POGIL Activity: Relative Mass and the Mole

Note to Students:

The following paragraphs are meant to summarize the activity you did in class. Compare this summary to the one your teacher asked you to write. For homework use your comparison to write down all changes you would need to make to your summary to make it accurate and complete. If you notice something that this summary leaves out then please bring it to the attention of your teacher.

In this activity we learned about the chemical unit called the mole. The mole is the number of atoms which has a mass in grams equal to the numerical value of the mass of the atom in atomic mass units (amu). So the mass of an average carbon atom is 12 amu and the mass of a mole of carbon atoms is 12 g. The activity began with a set of data that showed when there are equal numbers of quail eggs and chicken eggs the ratio by mass is 1:16. That is, each chicken egg weighs sixteen times one quail egg. Therefore 10 chicken eggs weighs sixteen times 10 quail eggs. This can be extended to any number so that for an equal number of each type of egg the mass of chicken eggs is sixteen times the mass of quail eggs.

This ratio by mass means that without knowing how many eggs there are it is possible to say whether the number of eggs is equal. For example, 32 kg of chicken eggs has the same number of eggs as 2 kg of quail eggs. Similarly, 32 lbs of chicken eggs has the same number of eggs as 2 lbs of quail eggs.

In the next part of the activity these ideas were extended to atoms. Atoms of oxygen and sulfur were compared with each other. Oxygen atoms have a mass (on average) of 16.00 amu each. Sulfur atoms have an average mass of 32.00 amu, which is twice the mass of an oxygen atom. This will be true no matter how many atoms there are. If there are a hundred oxygen atoms and a hundred sulfur atoms then the number of atoms is equal but the mass of all 100 sulfur atoms will be twice the mass of the 100 oxygen atoms. This idea can be turned around and stated another way: when the mass of a sample of sulfur atoms is twice the mass of a sample of oxygen atoms then there are the same number of sulfur atoms as oxygen atoms in the two samples. This means that, the ratio of two samples’ masses will equal the ratio of the atoms’ masses when there are the same number of atoms in both samples. For example, 16 lbs of oxygen has the same number of oxygen atoms as the number of sulfur atoms in 32 lbs of sulfur.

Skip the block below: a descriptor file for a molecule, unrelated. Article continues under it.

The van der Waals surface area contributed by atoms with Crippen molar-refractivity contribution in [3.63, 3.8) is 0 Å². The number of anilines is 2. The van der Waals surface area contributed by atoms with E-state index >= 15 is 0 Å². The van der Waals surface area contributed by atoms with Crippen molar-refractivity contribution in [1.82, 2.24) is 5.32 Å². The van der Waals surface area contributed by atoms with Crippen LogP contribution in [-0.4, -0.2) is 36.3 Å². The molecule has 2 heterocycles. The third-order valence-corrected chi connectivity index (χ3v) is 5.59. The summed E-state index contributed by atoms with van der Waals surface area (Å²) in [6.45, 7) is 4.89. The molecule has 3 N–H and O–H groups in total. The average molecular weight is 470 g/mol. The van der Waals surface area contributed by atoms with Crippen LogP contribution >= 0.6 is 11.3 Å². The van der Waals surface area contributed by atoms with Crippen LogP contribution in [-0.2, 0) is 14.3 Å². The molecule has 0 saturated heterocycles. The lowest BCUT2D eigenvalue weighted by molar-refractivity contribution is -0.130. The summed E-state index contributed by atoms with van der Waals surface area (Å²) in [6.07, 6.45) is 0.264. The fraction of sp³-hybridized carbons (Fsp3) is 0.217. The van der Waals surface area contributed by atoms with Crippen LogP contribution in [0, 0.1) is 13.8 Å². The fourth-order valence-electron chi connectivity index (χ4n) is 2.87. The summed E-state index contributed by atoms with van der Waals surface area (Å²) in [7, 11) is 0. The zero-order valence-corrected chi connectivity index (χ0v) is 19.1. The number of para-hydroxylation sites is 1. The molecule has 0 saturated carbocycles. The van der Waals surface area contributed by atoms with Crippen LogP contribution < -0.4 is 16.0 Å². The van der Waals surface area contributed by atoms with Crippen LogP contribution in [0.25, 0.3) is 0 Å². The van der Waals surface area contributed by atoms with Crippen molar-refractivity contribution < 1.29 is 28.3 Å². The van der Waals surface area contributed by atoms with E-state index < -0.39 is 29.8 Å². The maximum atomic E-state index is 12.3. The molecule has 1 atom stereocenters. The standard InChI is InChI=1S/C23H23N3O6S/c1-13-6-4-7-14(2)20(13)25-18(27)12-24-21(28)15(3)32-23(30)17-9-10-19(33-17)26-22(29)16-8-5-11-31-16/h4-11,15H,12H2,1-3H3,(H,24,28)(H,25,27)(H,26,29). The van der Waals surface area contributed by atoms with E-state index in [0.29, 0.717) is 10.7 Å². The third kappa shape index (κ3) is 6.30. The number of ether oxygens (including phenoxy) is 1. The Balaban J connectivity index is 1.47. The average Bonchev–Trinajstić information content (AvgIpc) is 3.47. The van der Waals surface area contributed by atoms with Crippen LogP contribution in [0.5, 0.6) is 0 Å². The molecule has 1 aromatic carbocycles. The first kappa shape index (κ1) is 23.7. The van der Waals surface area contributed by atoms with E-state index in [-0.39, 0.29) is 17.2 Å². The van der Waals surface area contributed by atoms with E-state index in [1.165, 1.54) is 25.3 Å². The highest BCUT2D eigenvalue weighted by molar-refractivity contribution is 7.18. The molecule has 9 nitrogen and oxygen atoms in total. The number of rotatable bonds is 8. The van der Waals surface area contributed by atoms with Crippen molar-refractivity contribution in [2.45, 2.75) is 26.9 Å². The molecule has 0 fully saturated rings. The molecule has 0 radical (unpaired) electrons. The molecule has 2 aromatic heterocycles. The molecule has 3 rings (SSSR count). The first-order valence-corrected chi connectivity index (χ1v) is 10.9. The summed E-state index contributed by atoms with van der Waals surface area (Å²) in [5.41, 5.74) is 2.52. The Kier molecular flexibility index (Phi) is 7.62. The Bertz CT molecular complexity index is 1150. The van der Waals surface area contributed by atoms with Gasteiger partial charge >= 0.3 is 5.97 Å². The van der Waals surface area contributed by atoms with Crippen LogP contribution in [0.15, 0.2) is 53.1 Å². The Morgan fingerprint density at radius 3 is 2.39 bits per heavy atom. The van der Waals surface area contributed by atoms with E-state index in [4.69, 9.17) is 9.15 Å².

tablespoon of water (14K)
A tablespoon of water
H2O (5K)
A molecule of water

The important message here is that it is possible to use a ratio of the masses of the elements to count atoms. Or maybe not count atoms but at least it is possible to tell whether the number of atoms is the same or different. Actually counting atoms means using the mole. The mole is equal to 6.022 × 1023. It is the number of atoms needed to have a mass in grams equal to the atomic mass of an element. It can also be used for molecules, like water.

A single molecule of water has a mass of 18.02 amu. This is because the hydrogen atoms each have a mass of 1.01 amu and the oxygen atom has a mass of 16.00 amu (H2O: 2 × 1.01 amu + 1 × 16.00 amu = 18.02 amu). A mole of water molecules has a mass of 18.02 g. A mole of water molecules is 6.022 × 1023 molecules so 18.02 grams of water has far more molecules than 18.02 amu, which is the mass of just one molecule. A single molecule is too small to see but 18.02 grams of water is a just a bit more than a tablespoon-full.

This mass in grams that has a mole of atoms or molecules is called the molar mass, which is always given in units of grams per mole (g/mol). The molar mass for any chemical formula may be found just by adding up the masses of the atoms in the formula. Iron(II) sulfate (FeSO4) has a molar mass of 151.9 g/mol because Fe = 55.85 g/mol, S = 32.00 g/mol, and O = 16.00 g/mol (55.845 + 32.00 + 4 × 16.00 = 151.9).